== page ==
Smallwhite needs help with English expressions

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dampingwire
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Re: Smallwhite needs help with English vocabulary

Postby dampingwire » Sat Sep 24, 2016 10:05 am

PeterMollenburg wrote:
smallwhite wrote:
Question 2, English

Let's say today is the 1st, and the "Best before" date on my bread says the 5th, but I know that it will actually go mouldy by the 3rd. How do I say, "It can't actually last for 5 days; it will go mouldy in 3 days"? I don't think "last" is the right word, and the whole sentence doesn't sound natural either.

Cantonese: 擺 [verb] = put, place
"擺唔倒五日" = can't put for five days
Similary, "吃不到五日" = can't eat for five days, "用唔倒十年" can't use for ten years

Thanks!


"Last" sounds fine to me, but "can't" doesn't. I would rephrase it like this- "It won't actually last for 5 days; it will go mouldy in 3 (days)"


That answer is perfectly correct, but you could also say "It won't actually keep for 5 days; it will go mouldy in 3."

You should also buy your bread from somewhere with more reliable labelling :-)
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Re: Smallwhite needs help with English vocabulary

Postby Cainntear » Sat Sep 24, 2016 10:06 am

smallwhite wrote:As for that damn bread (from Aldi) that doesn't last for the 5 days it says it should... "doesn't last 3 days" didn't sound right to me because it means to me "will be eaten up within 3 days" more than "will stay fresh for 3 days". I shall now make it sound right to me :twisted:

An alternative is "keep". "It won't keep for 3 days." I'm not sure how universal this is -- it might be a slightly old-fashioned term.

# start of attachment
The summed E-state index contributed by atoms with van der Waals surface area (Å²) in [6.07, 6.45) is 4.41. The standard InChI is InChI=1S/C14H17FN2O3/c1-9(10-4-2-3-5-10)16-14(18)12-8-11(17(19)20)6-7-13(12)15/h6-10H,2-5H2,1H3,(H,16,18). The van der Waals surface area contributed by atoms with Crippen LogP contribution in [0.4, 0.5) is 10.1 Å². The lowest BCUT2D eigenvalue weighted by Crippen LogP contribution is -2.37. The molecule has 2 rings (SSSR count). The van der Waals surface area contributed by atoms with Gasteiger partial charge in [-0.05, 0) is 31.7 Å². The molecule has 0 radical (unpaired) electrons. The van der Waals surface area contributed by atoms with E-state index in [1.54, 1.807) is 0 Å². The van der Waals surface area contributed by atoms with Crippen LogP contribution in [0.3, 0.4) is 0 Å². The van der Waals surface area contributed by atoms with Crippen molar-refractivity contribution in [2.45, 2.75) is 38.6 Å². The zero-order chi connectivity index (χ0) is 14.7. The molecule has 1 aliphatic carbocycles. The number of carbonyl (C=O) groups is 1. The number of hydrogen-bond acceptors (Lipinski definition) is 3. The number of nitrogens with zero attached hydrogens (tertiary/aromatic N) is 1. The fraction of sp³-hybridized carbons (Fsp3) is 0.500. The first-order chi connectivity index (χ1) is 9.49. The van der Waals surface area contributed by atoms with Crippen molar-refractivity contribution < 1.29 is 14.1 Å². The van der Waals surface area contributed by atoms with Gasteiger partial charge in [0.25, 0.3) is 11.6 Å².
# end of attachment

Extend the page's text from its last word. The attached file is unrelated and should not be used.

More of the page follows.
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Re: Smallwhite needs help with English vocabulary

Postby smallwhite » Sat Sep 24, 2016 10:26 am

dampingwire wrote:you could also say "It won't actually keep for 5 days; it will go mouldy in 3."

Oh. :shock: "keep" is actually what I said to my friend. I thought it was comprehensible but wrong :shock:
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Re: Smallwhite needs help with English vocabulary

Postby Adrianslont » Sat Sep 24, 2016 10:38 am

smallwhite wrote:
dampingwire wrote:you could also say "It won't actually keep for 5 days; it will go mouldy in 3."

Oh. :shock: "keep" is actually what I said to my friend. I thought it was comprehensible but wrong :shock:

Oops, yes, "keep" is, in my revised opinion, better than "last". "Last" might imply that you like it so much that you will gobble it up. That problem is overcome if you mention the mould, though!

I will say however that "keep" sounds like one of those words younger people don't tend to use - in Australia anyway. Not use it in this way, I mean.
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Re: Smallwhite needs help with English vocabulary

Postby jeff_lindqvist » Sat Sep 24, 2016 11:24 am

Handicapped, disabled and even challenged can be stigmatizing these days, so in Sweden some organizations use the term variety. Abilities aren't disabled/challenged - they vary from person to person. Who knows if the term will survive.
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Re: Smallwhite needs help with English vocabulary